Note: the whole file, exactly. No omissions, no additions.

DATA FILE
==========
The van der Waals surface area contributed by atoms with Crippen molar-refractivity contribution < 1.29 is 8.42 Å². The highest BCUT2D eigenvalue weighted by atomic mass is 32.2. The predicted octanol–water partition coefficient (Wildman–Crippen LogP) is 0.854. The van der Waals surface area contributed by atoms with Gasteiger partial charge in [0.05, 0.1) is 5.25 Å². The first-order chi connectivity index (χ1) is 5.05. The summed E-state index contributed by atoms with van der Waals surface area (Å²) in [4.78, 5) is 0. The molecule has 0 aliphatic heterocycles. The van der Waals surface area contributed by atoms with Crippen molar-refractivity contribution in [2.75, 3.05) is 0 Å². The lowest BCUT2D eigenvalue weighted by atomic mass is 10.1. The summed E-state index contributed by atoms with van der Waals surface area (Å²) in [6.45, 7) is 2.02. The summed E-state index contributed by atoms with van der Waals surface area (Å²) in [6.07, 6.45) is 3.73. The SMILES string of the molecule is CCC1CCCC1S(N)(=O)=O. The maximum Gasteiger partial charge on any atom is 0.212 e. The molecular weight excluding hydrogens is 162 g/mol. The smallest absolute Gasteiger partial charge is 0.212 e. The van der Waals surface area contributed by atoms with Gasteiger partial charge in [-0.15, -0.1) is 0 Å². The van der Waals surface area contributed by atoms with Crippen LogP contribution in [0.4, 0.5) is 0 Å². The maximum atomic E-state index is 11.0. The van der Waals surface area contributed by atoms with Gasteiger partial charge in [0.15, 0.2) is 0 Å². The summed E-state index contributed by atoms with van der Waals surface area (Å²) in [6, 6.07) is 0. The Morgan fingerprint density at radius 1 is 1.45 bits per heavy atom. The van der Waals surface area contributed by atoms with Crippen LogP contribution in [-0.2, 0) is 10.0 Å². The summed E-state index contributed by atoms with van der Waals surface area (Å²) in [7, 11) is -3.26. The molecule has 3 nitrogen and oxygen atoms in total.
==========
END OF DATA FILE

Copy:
The van der Waals surface area contributed by atoms with Crippen molar-refractivity contribution < 1.29 is 8.42 Å². The highest BCUT2D eigenvalue weighted by atomic mass is 32.2. The predicted octanol–water partition coefficient (Wildman–Crippen LogP) is 0.854. The van der Waals surface area contributed by atoms with Gasteiger partial charge in [0.05, 0.1) is 5.25 Å². The first-order chi connectivity index (χ1) is 5.05. The summed E-state index contributed by atoms with van der Waals surface area (Å²) in [4.78, 5) is 0. The molecule has 0 aliphatic heterocycles. The van der Waals surface area contributed by atoms with Crippen molar-refractivity contribution in [2.75, 3.05) is 0 Å². The lowest BCUT2D eigenvalue weighted by atomic mass is 10.1. The summed E-state index contributed by atoms with van der Waals surface area (Å²) in [6.45, 7) is 2.02. The summed E-state index contributed by atoms with van der Waals surface area (Å²) in [6.07, 6.45) is 3.73. The SMILES string of the molecule is CCC1CCCC1S(N)(=O)=O. The maximum Gasteiger partial charge on any atom is 0.212 e. The molecular weight excluding hydrogens is 162 g/mol. The smallest absolute Gasteiger partial charge is 0.212 e. The van der Waals surface area contributed by atoms with Gasteiger partial charge in [-0.15, -0.1) is 0 Å². The van der Waals surface area contributed by atoms with Crippen LogP contribution in [0.4, 0.5) is 0 Å². The maximum atomic E-state index is 11.0. The van der Waals surface area contributed by atoms with Gasteiger partial charge in [0.15, 0.2) is 0 Å². The summed E-state index contributed by atoms with van der Waals surface area (Å²) in [6, 6.07) is 0. The Morgan fingerprint density at radius 1 is 1.45 bits per heavy atom. The van der Waals surface area contributed by atoms with Crippen LogP contribution in [-0.2, 0) is 10.0 Å². The summed E-state index contributed by atoms with van der Waals surface area (Å²) in [7, 11) is -3.26. The molecule has 3 nitrogen and oxygen atoms in total.